Curb moved to MCA, but the duo's fortunes did not improve. Their first MCA release was a cover of John Fogerty's "Almost Saturday Night." That spring, the duo recorded "My Kind of Lady" for the soundtrack of a Disney movie called Dream Chasers (1984). "The song was terrible, the production was terrible, and the movie was terrible!" Beland remarked later.* Naturally, the single was a minor hit.
Around this time, Beland and Guilbeau sacked their manager, whose work had suffered due to marital and drug problems. His subsequent suicide demoralized the pair further. By the time of his death, they had signed with Leon Russell's manager. They recorded a two-record set to be called Double Barrel for Russell's Paradise Records, but that album went unreleased when Paradise folded. (Again, it eventually saw release abroad.)
Discouraged and at odds with each other in the studio, Beland and Guilbeau decided to call it quits. They made plans to release one more album in Europe, then went their separate ways.
Beland made arrangements to rejoin Rick Nelson's Stone Canyon Band, which were aborted by the plane crash that took Nelson's life. He ended up touring with Nicolette Larson. Guilbeau, meanwhile, formed a duo with his son Ronnie. That pairing also had difficulty getting off the ground.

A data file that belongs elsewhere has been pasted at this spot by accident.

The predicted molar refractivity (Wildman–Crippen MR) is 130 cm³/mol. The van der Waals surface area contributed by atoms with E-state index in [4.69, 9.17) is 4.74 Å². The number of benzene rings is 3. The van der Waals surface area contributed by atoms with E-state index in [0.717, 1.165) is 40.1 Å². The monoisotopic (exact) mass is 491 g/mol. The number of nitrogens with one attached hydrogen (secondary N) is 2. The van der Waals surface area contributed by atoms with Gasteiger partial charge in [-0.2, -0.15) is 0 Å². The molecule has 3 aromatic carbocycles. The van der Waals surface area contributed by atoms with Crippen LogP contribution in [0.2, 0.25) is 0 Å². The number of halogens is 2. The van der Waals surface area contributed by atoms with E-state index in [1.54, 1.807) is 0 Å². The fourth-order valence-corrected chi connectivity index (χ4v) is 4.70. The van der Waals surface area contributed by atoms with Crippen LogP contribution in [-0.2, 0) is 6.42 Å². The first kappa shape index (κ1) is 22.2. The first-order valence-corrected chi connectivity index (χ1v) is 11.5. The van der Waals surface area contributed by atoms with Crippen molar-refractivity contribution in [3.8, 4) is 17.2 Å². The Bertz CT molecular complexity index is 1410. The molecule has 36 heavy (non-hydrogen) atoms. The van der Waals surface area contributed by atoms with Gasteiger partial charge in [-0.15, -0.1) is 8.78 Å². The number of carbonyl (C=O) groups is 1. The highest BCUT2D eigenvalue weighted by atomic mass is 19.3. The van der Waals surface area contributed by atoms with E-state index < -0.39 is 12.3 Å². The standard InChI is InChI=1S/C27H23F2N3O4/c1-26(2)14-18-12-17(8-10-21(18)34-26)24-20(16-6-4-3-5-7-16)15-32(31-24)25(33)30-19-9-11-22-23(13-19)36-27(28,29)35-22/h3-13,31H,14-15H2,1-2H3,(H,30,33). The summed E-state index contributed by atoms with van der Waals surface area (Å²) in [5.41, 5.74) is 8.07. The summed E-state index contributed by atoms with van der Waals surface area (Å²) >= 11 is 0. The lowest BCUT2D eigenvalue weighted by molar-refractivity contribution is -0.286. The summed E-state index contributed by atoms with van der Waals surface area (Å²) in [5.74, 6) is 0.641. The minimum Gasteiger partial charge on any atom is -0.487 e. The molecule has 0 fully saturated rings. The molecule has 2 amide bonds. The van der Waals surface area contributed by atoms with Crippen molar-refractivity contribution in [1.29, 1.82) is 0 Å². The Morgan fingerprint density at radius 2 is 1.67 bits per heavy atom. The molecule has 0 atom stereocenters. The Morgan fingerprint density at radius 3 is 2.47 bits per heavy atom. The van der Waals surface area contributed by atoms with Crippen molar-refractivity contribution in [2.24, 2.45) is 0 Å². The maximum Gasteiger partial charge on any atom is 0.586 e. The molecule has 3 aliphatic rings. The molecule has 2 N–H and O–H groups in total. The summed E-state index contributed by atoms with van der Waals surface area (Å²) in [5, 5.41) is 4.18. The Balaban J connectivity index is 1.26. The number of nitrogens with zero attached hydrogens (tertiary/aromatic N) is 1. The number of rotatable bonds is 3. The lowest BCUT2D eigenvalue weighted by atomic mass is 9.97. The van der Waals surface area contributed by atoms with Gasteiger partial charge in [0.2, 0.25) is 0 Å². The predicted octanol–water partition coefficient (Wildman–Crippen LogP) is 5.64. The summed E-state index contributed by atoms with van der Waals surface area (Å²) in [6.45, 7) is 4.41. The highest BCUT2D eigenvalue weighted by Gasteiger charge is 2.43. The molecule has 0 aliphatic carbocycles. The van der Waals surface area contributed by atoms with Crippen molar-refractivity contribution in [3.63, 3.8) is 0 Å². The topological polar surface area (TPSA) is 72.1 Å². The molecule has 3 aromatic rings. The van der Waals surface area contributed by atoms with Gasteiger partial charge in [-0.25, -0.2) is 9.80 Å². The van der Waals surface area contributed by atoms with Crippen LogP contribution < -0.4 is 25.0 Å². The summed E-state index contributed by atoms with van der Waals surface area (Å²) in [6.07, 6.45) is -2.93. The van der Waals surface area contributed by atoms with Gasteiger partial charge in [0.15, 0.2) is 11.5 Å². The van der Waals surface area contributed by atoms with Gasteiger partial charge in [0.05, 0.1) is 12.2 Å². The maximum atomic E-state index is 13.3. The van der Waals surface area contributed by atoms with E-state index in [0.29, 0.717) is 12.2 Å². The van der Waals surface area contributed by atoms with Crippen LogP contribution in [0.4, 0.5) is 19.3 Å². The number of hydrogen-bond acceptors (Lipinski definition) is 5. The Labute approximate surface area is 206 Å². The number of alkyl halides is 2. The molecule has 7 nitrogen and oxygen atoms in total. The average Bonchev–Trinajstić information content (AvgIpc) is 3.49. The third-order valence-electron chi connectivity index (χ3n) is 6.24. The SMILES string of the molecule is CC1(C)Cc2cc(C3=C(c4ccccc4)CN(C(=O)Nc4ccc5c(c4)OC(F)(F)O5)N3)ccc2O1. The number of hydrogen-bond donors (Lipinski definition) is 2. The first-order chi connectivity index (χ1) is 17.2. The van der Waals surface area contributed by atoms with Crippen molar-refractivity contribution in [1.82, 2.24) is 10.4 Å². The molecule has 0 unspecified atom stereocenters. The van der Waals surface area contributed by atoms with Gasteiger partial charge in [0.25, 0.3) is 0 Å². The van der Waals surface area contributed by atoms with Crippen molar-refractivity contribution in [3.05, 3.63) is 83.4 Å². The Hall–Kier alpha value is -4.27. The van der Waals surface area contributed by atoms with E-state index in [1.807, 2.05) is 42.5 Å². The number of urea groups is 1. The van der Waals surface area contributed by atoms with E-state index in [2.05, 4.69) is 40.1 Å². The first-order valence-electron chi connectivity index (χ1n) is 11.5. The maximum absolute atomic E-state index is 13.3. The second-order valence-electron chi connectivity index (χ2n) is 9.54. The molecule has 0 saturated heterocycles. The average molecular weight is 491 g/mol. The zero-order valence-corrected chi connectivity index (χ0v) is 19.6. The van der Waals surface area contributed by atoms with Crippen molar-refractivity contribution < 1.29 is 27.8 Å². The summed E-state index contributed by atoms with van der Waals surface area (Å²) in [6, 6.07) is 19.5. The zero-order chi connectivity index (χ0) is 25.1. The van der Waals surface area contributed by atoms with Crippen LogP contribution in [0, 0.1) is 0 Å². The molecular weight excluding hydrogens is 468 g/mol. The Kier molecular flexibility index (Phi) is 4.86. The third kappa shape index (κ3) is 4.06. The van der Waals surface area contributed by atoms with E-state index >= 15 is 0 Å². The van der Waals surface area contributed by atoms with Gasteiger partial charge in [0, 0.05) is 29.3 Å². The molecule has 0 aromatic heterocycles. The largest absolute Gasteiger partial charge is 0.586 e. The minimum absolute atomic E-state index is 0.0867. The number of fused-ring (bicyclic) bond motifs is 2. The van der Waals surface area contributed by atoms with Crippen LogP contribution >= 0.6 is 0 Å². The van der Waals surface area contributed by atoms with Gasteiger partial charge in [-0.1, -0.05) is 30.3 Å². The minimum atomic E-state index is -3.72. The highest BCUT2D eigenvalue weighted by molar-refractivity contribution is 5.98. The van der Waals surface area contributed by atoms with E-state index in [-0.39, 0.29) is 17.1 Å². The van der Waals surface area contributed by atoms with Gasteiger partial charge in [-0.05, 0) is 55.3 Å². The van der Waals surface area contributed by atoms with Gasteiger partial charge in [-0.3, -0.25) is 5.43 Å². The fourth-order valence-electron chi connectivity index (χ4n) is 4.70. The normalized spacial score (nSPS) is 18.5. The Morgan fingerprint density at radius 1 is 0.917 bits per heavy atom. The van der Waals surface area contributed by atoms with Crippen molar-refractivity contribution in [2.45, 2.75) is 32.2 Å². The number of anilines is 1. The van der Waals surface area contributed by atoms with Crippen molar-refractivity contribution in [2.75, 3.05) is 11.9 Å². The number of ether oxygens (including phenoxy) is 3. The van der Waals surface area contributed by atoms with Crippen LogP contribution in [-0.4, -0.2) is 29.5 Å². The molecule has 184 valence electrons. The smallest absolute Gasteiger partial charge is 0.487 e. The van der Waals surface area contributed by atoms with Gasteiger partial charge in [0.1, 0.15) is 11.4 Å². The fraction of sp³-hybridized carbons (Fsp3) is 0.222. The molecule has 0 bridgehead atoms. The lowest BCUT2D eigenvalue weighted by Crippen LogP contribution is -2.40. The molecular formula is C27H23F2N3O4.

For a couple years, Beland and Guilbeau had achieved the chart success that eluded all previous incarnations of the Burritos, but a run of bad luck kept them from building on that success. It's almost as if they were being punished for daring to record commercial country music under the Burrito trademark. Apparently it takes more than a few hit singles to overcome the Burrito curse.

To follow the career of the sometimes Flying, sometimes not Burrito Brothers, see The Flying Burrito Brothers: 1985 - Present.


"The song was terrible..." Duncan, "Beland Part 2" at 100.

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Spinoffs | Flying Burrito Brothers | 1980 - 1985

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This page was last revised on February 1, 1997.